PARRIS ISLAND, SOUTH CAROLINA: After a rigorous day of travel from New Jersey to the United States Marine Corps Training Center here on Parris Island, our four East Brunswick High School counselors were fired up and ready to go, but matter how many times one has seen it in a movie or on television, nothing can prepare a person for what Marine Corps Basic Training is really like.  Lisa Nelson, Bethany McAnneny, Lauren Rice, and Vanessa Amaturo met the challenge in this day full of surprises.

On the night before they stepped into the "yellow footprints" that form the traditional starting point for all new recruits, McAnneny said, "I am trying to get a better understanding of the culture of the armed forces. 1%of Americans are in the military."  Nelson agreed, saying, "I am fascinated with the process.  I am gaining an appreciation for what it takes.  This is really eye-opening.  I can't wait to observe tomorrow."

Observing, however, is not really part of the program. The Marine Corps Educators Workshop is all about doing.

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Today, teachers were "Recruits-for-a Day."  Breakfast at 5.  On the bus at 6.  Standing in the yellow footprints by 6:20.  After that, anyone who thought they were in for a day of observing had another thing coming.

Drill sergeants put the new "recruits" through their paces: running, sprinting, kneeling.  Educators worked out in the sand pit, performing exercises with alarming quickness yet with some level of confusion.  The rapid-fire barks of commands and demands for loud responses, were part of the "shock and awe" of the first phase of basic training in which recruits are transitioned from civilian to military life.  It is the goal of the Marines to develop "moral, mental, and physical discipline" in the recruits, who range in age from 17 to 28, instilling in them the character on which to build strength.

After an exhausting physical workout, the EBHS counselors, who are also joined at this session by EBHS 2007 graduate Christine Noppenberger, a counselor at new Providence High School, then attended classes held by officers, sergeants, recruiters, and teachers who explained the 7 requirements for graduation.  Marine recruits must show proficiency in water survival; physical fitness; rifle; martial arts; academics (HS graduate); inspection; and completion of the "Crucible."  The final event in the recruit's 70-day program, the Crucible is both a test of strength and problem-solving.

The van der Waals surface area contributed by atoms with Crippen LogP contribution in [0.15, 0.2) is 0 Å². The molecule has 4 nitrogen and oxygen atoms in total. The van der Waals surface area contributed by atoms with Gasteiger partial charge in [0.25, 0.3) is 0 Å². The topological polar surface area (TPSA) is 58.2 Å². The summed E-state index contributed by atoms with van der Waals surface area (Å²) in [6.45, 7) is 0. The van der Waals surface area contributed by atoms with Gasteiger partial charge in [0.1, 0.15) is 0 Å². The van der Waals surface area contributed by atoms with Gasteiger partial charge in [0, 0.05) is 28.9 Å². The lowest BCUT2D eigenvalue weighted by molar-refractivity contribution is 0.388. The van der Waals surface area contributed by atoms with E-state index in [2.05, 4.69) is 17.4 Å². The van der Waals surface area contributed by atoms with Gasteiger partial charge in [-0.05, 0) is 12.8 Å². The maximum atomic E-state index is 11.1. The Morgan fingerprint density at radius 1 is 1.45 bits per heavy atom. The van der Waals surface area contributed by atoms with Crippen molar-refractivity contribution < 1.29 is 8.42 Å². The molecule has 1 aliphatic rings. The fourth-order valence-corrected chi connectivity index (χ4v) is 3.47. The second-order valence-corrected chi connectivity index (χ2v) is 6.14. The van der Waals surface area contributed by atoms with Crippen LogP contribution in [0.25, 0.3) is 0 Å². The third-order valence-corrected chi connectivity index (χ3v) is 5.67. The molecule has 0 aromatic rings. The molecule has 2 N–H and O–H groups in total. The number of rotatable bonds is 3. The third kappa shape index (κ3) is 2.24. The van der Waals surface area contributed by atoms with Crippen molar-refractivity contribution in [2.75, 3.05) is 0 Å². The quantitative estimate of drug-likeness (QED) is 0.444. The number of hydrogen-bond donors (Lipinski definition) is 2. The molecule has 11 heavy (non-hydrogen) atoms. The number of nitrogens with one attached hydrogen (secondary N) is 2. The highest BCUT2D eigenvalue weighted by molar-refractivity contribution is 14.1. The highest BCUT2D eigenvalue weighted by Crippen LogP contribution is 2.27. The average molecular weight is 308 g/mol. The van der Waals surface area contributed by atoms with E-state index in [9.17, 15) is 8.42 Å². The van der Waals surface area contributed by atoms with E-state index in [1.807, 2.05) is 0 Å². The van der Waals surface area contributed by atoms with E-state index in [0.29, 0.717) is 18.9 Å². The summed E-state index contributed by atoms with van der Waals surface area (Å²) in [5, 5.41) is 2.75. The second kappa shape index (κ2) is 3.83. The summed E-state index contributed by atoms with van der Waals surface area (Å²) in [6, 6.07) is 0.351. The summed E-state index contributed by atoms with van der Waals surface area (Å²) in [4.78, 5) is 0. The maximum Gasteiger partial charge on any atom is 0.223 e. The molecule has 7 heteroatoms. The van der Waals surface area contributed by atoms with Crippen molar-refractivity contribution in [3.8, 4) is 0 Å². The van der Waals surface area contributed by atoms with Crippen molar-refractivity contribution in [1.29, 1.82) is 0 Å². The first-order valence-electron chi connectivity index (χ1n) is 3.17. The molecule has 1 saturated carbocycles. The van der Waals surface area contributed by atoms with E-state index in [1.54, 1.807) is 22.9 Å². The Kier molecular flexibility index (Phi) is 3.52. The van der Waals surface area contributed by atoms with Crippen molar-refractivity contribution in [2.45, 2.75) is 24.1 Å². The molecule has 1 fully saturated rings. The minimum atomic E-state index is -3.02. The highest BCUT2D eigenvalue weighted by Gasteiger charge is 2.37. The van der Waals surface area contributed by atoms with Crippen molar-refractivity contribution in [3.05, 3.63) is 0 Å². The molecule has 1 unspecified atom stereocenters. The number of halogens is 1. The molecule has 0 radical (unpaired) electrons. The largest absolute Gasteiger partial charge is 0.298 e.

At lunch, a female Marine recruit who has recently completed the Crucible was one of many recruits who told the educators personal stories of their experiences at Parris Island.  She expressed her sense of pride in the accomplishment, her eyes filling with tears as she described the sense of common purpose, strength, and intelligence that she and her "sisters" in her platoon shared during the event.  Meeting the recruits "opened my heart to the real person in this situation.  It helped me to understand my students a bit better and to help them with their choices," said one counselor.

After lunch, it was time for rifle training - first with air rifles and power-point targets, then with the real thing.  Unlike other military groups, the USMC maintains the motto that "Every Marine is a rifleman."  That means everyone, from cooks to colonels.  For an afternoon, the educators took up rifles, firing them from the ground, while taking a knee, or while standing.  Nelson, Rice, Amaturo, and McAnney took their turns with the rest, even taking the chance to use the weapons on a rapid-fire setting.

More running, then a sample of an MRE (Meal - ready-to-eat) then a trip to the pool to watch swimming qualifications.  More running, then a tour of the aviation equipment. 

It was a challenging day for guidance counselors, but one of inestimable value.

Superintendent Dr. Victor Valeski said, "Our counselors' attendance at the Marine Corps Educators Workshop in Parris Island is a testament to the professionalism and excellence in East Brunswick Public Schools.  Lisa, Vanessa, Bethany and Lauren are about to be immersed in the life of a military recruit. Having had that opportunity myself when I joined the Air Force, some things are more meaningful when experienced firsthand.  Our counselors will return prepared to share powerful and personal perspectives with students interested in military careers."